In order to investigate the effects of long term antibiotic treatment on immunity, the concentration of innate immunity factor IgG in serum was explored. Before day 90, the concentrations of IgG did not vary significantly between control mice and antibiotic treated mice. Nevertheless, mean IgG concentrations were higher in antibiotic treated mice than those in control mice. The higher IgG concentrations could be a result of leaky guts, increased bacterial translocation, and at the same time might serve as a compensatory protective mechanism8. On days 120 and 150, serum IgG concentrations decreased significantly in antibiotic treated mice. Long-term gut microbiota dysbiosis might be an important mechanism to induce the decrease of serum IgG concentration, which has been supported by recent study stating that IgG was induced by symbiotic bacterium8. SIgA is the most abundant immunoglobulin found in intestinal mucus. Our results showed that SIgA secretion in ceftriaxone treated mice decreased significantly in a dose dependent manner when compared with control mice throughout the experiment, which suggested a significant reduction in the protective ability of the intestinal mucosa against exogenous bacterial infections.

Long term antibiotic administration affected both the immune defense and the immune regulation. From an evolutionary point of view, antibiotic application at the beginning posed a great blow to the immune system, which dramatically reduced the immunity. However, following long-term antibiotic administrating the body adjusted the immune system, improved the body’s immune function, which made the immune system obtain a new immune balance. In this study, the ratio of IFN-γ to IL-4, Th1, and Th2 cytokines, respectively, were higher in 400 mg/mL ceftriaxone treated mice than in the control mice before day 60. On day 90, the IFN-γ/IL-4 ratio was lower than that in control mice. On days 120 and 150, there were no significant statistical difference between groups. These findings indicated that the early stage of ceftriaxone administration probably shifted the Th1/Th2 balance toward Th1, then, triggered a short shift to Th2. Long term ceftriaxone administration resulting in a new balance of Th1 and Th2.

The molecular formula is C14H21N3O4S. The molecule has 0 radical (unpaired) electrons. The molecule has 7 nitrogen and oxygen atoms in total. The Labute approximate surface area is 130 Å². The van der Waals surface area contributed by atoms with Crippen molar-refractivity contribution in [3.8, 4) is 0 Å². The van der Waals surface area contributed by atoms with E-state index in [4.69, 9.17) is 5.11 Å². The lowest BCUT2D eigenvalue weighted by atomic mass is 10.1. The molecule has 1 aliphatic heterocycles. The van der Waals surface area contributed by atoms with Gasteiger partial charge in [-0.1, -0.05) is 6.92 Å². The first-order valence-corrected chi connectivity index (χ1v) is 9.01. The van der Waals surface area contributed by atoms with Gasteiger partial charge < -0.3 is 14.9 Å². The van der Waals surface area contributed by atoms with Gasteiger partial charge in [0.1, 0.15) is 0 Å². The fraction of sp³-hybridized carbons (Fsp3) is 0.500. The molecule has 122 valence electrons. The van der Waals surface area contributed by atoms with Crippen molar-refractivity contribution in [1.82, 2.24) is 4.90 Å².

The CD4/CD8 ratio is considered a marker for both immune senescence and immune activation. The increase of this ratio indicated cellular immune function in a “hyperactive” state, such as organ transplant rejection, rheumatoid arthritis, and so on. In this study, the CD4/CD8 ratio increased on days 30 and 60 then decreased to normal on days 90 and 120 in 400 mg/mL ceftriaxone treatment group. The inflammation state after ceftriaxone administration may be one of the reasons to explain the increase of CD4/CD8 ratio, as circulating proinflammatory cytokines were elevated after ceftriaxone administration14. Inflammation has been gradually considered as a mechanism of immune defense and repair. Long term ceftriaxone administration induced a new balance of the immunity as the CD4/CD8 ratio restoration was observed in mice after 90 days of ceftriaxone administration.

Regulatory T lymphocytes (Tregs) can regulate or suppress the function of other immune cells. CD4+CD25+ cells, a type of Tregs, have been identified in mice as a distinct population of CD4+ T cells that constitutively express the interleukin (IL)-2 receptor α -chain (CD25)28,29. In this study, during the long term of ceftriaxone administration the CD4+CD25+ cells reduced significantly before day 60, then from day 90 to day 120, the CD4+CD25+ cells restored though still lower than those in control group, but the differences were not significant. These data suggested that long term ceftriaxone administration broke the immune balance at the beginning, however after adjustment, the immunity balance restored.

We do not know the exact mechanism underlying this change of immunity, but the antibiotic induced gut microbiota changes may be one of the reasons. Experiments in mice have revealed oral treatment with enrofloxacin early in life promotes Th2-mediated immune response30. Microbiota intervention through probiotic (Lactobacillus casei variety rhamnosus) restored the Th1/Th2 balance in trimellitic anhydride-induced atopic dermatitis mice31, implying microbiota changes impact the immunity from another angle. Moreover, different specific bacteria and bacterial products are capable of Treg cell induction. Clostridia and Bacteroides fragilis could be the most powerful inducers of Treg cells32,33. In this study, the gut microbiota diversity decreasing and the host immune system adjust to the long term symbiotic bacterium decreasing may be one of the reasons for the changes of immunity.